With all this, you also do some energy level tracking so that you can see when you are tired of a certain task — which may mean to do it first thing, to get it over with, or after a nap so your mind is clear, or may mean that’s the time for the jolt of coffee or a quick workout to get the blood flowing.
While the daily planner is what I’m focusing on here, there’s a whole host of resources on the website, such as monthly planners, daily habit trackers, etc. If you clicked on that link, it took you to their newsletter signup page; yep, you do have to give them an email to get access to the downloads. However, there is a hidden bonus: everything is free. That’s right, every month they publish a new bunch of resources that you can use for free. Sure, they also sell a bigger package, but that’s only if you want to throw them a few bucks – less than a movie.
There are two downsides I can see to this: one, if you’re a big fan of pretty layouts and fancy lettering and BUJOesque fanciness, this is not the planner for you. It’s a gridwork of blanks to fill out, basically. Two, because this does not come bound in a book, it means you have a lot of loose papers, or a three-ring binder. It may be possible to spiral-bind them, but I am certain that the lack of a bound journal will be felt as I try this one out.
While Bullet Journaling is based around lists, there’s another way of visualizing it that’s a bit more unusual. It’s based on radial planning, whether that’s for a day, for a month, or even a year. Rather than a linear list, you’re given circles to fill in the blanks. As you can see, it can be combined with lists, and either made all pretty with colors or just left as lines (I particularly like the “DO ALL THE STUFF!” battle cry on the example page).
Obviously you can draw your own circles, but there’s a thriving online business community of downloadable templates if you don’t feel like trying to divide the circle into 31, 30, or 28 segments for your monthly work.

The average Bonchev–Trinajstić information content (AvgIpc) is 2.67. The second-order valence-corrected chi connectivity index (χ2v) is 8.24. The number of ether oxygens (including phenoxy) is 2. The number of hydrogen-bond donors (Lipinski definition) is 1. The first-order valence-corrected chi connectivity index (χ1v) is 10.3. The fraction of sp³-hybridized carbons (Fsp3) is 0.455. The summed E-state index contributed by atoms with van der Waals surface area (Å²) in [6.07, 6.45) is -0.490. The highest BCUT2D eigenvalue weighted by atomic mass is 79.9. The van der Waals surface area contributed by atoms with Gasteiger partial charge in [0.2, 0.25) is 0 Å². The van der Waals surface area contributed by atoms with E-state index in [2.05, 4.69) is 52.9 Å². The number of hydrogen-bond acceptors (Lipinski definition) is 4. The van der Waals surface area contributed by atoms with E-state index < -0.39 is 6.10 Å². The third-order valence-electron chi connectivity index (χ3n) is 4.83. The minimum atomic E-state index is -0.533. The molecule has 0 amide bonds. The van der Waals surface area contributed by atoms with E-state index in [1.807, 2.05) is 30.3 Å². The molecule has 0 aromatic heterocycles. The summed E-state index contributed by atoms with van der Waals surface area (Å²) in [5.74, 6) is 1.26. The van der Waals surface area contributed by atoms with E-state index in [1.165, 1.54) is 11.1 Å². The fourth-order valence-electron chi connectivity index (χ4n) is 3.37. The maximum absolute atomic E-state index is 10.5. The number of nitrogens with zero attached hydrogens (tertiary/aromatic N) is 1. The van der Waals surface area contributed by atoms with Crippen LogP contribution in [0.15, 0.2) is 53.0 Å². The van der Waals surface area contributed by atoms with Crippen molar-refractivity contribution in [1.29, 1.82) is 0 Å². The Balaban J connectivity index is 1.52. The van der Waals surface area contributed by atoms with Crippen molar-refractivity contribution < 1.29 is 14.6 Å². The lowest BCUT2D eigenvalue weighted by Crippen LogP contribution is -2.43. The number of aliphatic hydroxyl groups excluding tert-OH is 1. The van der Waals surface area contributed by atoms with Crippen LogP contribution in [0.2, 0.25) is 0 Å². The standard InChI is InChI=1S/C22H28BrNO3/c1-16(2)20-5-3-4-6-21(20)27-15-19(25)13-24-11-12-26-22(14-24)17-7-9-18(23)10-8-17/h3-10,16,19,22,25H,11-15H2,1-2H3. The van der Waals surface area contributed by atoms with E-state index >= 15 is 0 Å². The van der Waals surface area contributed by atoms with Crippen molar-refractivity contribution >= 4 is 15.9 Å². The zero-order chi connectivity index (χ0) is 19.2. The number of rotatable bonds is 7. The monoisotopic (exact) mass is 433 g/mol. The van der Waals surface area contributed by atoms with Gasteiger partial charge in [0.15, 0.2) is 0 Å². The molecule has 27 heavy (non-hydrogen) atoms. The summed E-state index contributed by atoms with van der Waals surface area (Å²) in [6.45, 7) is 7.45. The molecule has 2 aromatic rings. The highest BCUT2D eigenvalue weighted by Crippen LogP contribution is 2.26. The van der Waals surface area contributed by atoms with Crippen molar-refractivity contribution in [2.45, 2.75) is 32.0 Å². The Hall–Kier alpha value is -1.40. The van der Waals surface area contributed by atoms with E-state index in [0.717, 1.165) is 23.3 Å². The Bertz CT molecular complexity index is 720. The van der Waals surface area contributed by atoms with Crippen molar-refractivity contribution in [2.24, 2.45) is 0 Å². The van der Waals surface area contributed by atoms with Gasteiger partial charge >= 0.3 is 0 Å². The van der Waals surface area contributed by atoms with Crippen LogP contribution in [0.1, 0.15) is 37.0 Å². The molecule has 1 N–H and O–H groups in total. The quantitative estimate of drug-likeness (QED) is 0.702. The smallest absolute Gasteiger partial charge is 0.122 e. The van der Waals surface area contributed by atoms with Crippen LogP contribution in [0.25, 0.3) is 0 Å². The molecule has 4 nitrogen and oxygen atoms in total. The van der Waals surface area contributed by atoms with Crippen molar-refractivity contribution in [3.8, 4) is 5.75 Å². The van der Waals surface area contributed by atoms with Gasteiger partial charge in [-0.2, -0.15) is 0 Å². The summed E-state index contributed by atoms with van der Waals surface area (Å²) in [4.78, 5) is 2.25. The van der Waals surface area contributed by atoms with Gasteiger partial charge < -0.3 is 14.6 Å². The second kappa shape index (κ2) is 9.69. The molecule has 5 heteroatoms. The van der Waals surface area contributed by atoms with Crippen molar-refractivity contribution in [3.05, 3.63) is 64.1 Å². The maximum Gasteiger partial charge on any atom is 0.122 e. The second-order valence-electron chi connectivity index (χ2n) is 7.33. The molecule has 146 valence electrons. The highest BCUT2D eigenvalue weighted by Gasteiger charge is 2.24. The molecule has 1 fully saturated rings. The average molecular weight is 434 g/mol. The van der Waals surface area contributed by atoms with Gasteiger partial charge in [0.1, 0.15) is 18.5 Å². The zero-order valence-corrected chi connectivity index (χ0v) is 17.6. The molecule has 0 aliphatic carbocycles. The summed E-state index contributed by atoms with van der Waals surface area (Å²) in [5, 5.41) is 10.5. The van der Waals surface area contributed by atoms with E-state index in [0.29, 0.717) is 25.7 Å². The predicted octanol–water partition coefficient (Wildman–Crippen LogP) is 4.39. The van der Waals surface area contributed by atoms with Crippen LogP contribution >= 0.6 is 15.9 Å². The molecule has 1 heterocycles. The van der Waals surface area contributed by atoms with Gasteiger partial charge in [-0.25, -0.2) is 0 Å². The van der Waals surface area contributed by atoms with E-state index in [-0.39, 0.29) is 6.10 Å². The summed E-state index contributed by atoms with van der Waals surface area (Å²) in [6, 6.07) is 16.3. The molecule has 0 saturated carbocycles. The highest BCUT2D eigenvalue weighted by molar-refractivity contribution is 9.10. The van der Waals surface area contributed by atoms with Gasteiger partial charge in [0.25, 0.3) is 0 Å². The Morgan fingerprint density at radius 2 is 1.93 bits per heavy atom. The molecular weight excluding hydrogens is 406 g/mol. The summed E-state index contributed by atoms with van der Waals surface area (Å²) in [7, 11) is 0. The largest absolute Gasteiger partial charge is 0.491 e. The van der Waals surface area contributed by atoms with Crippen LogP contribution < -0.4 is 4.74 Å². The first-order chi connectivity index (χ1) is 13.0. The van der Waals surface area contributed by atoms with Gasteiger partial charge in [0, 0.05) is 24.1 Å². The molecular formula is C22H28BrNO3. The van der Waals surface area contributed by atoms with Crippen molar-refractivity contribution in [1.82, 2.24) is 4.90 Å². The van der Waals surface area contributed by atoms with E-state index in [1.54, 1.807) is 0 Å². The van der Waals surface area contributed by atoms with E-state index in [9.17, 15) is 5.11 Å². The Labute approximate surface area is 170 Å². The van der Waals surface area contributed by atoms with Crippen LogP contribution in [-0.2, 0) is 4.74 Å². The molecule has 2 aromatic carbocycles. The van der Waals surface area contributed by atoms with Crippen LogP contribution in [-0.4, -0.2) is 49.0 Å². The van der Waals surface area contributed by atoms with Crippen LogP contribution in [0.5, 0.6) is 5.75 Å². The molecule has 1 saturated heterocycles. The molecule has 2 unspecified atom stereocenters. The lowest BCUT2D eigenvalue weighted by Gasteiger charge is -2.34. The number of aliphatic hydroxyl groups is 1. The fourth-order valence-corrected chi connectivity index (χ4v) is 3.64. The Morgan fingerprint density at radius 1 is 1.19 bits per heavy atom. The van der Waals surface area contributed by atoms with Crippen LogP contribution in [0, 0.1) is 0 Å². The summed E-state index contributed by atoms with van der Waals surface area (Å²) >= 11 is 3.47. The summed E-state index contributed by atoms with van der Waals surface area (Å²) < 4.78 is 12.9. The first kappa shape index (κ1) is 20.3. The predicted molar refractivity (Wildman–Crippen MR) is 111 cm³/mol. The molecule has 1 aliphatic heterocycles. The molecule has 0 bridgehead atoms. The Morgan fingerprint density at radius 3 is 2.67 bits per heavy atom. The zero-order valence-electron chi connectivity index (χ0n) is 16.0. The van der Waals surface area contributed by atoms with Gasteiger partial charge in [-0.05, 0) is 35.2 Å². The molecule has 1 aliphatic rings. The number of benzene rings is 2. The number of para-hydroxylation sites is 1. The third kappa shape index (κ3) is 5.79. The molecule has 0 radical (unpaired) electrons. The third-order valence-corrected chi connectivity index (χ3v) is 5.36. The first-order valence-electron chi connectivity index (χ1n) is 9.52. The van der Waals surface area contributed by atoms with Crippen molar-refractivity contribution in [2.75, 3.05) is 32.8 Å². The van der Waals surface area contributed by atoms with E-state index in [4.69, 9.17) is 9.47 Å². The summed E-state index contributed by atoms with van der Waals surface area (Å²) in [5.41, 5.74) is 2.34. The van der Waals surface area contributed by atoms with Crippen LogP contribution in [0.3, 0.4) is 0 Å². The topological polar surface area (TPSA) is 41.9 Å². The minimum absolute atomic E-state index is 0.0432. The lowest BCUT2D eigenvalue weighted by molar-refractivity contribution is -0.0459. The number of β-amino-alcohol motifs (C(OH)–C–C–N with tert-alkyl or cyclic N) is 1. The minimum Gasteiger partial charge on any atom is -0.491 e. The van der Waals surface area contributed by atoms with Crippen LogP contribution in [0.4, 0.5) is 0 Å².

Why would this appeal? Well, I’m someone who gets a jolt of energy out of re-arranging things (probably part of why Natasha and I threw away our couch today). Looking at my day as a circle rather than a list changes things up. There’s also something to reminding ourselves that we are in cyclical lives, not linear; the ending of one day is the beginning of the next.
Also, hey, it was good enough for the Mayans, it’s good enough for me.
There you have it! What kind of planners are you using in 2018? Let us know in the comments — we’ll be coming back to this again at the end of the year.
We are not good at planning.
I mean any kind of planning. Ask for any soldier’s list of favorite quotes about war, and odds are one of the top three is some variation of the phrase “No battle plan ever survives contact with the enemy.” (If you want to look brainy, when someone tries to tell you that Colin Powell or George S. Patton or John Wick said that, you can inform them it was actually Helmuth von Moltke the Elder).
There are many other versions of this sentiment:
Life is what happens to us when we’re busy making other plans – Allen Saunders
The best-laid plans of mice and men aft gang agley – Robert Frost
Shit happens. – Forrest Gump
So if we know this — if this has been enshrined in multiple tomes of wisdom and situations where lives were at stake based on how well people who were only job is to strategize make their plan — why do we give ourselves such a hard time when we can’t finish a to-do list?
The Map is Not the Territory
Here’s a test for you — really, for just about any of you:
Draw, from memory, a map to my house.